Children in US border custody to be medically assessed after second child dies in custody
An eight-year-old Guatemalan boy who died in U.S. custody this week had trekked to the border with his father from a rural northwestern village, Guatemala's government said on Wednesday, following thousands of others who have made the area a hot spot of migration.
Felipe Gomez Alonzo and his father, Agustin, 47, came from the municipality of Nenton in Huehuetenango province, said Guatemalan foreign ministry spokeswoman Marta Larra.
Gomez was the second child to die this month in U.S. custody after crossing from Mexico, following the death in early December of 7-year-old Guatemalan Jakelin Caal.
His parents, who speak a Maya language called Chuj and little Spanish, have requested an autopsy be done as quickly as possible so the body can be repatriated to Guatemala, Larra said. The results are expected in about a week, she added.
Most families in Nenton are of indigenous origin and subsist on corn and bean farming, as well as money sent back from relatives working in the United States and Mexico, according to a local government report.
Huehuetenango sends the highest numbers of migrants abroad from Guatemala every year, Larra said.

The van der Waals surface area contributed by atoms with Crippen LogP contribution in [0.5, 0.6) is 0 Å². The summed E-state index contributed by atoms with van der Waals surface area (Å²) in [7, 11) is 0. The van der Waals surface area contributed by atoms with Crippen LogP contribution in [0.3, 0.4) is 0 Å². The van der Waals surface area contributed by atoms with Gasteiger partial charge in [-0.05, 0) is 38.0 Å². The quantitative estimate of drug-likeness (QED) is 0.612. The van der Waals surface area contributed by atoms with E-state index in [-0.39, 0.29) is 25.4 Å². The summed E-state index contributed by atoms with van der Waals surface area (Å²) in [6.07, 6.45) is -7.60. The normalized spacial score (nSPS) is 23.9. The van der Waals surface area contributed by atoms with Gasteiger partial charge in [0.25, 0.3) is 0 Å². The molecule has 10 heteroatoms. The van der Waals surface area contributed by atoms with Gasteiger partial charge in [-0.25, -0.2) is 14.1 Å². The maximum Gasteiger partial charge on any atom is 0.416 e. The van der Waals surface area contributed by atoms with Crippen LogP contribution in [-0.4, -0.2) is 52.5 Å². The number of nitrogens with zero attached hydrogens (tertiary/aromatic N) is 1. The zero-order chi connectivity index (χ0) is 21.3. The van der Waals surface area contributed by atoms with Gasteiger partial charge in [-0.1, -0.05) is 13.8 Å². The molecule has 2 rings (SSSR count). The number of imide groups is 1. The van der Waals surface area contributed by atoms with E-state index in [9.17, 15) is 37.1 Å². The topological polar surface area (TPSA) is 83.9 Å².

The U.S. Customs and Border Protection (CBP) has not released an official cause of the boy's death.
The Border Patrol will begin conducting secondary medical checks on all children in custody, focusing on those under 10 years old, CBP said. The agency is also reviewing options for releasing migrants to temporary housing and is considering bringing in "surge" medical assistance from other agencies.
The father and son were detained on Dec. 18 in El Paso, Texas, for illegally entering the country, the agency said.
They were given hot food, snacks, juice and water, and two days later, were transferred to the El Paso Border Patrol Station, the CBP said. On Dec. 23, they were transferred to the Alamogordo Border Patrol Station in New Mexico.
On the morning of Dec. 24, an agent noticed the boy "was coughing and appeared to have glossy eyes," the CBP said, and the father and son were transferred to a nearby hospital.
The boy was found to have a fever and cold but was released with a prescription for an antibiotic and Ibuprofen. That evening, Felipe started vomiting, and his father declined medical help because his son had been feeling better, CBP said.
A few hours later, the boy again began feeling nauseous and was taken back to the hospital, where he died just before midnight. CBP previously reported he had died early on Tuesday.